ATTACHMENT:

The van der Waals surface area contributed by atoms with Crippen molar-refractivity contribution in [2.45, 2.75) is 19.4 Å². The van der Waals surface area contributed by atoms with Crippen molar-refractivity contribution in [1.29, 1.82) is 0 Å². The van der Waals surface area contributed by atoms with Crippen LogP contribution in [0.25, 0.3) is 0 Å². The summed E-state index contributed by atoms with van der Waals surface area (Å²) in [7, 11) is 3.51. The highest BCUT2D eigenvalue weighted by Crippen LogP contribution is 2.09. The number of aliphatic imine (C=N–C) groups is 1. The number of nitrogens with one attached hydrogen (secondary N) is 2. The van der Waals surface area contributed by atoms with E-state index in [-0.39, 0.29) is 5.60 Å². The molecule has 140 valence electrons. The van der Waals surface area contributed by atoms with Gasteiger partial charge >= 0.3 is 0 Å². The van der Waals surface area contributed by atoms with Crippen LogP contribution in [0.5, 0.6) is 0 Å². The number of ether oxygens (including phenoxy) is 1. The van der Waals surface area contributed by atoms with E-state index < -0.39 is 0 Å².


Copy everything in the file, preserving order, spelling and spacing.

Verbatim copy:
The van der Waals surface area contributed by atoms with Crippen molar-refractivity contribution in [2.45, 2.75) is 19.4 Å². The van der Waals surface area contributed by atoms with Crippen molar-refractivity contribution in [1.29, 1.82) is 0 Å². The van der Waals surface area contributed by atoms with Crippen LogP contribution in [0.25, 0.3) is 0 Å². The summed E-state index contributed by atoms with van der Waals surface area (Å²) in [7, 11) is 3.51. The highest BCUT2D eigenvalue weighted by Crippen LogP contribution is 2.09. The number of aliphatic imine (C=N–C) groups is 1. The number of nitrogens with one attached hydrogen (secondary N) is 2. The van der Waals surface area contributed by atoms with E-state index in [-0.39, 0.29) is 5.60 Å². The molecule has 140 valence electrons. The van der Waals surface area contributed by atoms with Gasteiger partial charge >= 0.3 is 0 Å². The van der Waals surface area contributed by atoms with Crippen LogP contribution in [0.5, 0.6) is 0 Å². The number of ether oxygens (including phenoxy) is 1. The van der Waals surface area contributed by atoms with E-state index < -0.39 is 0 Å².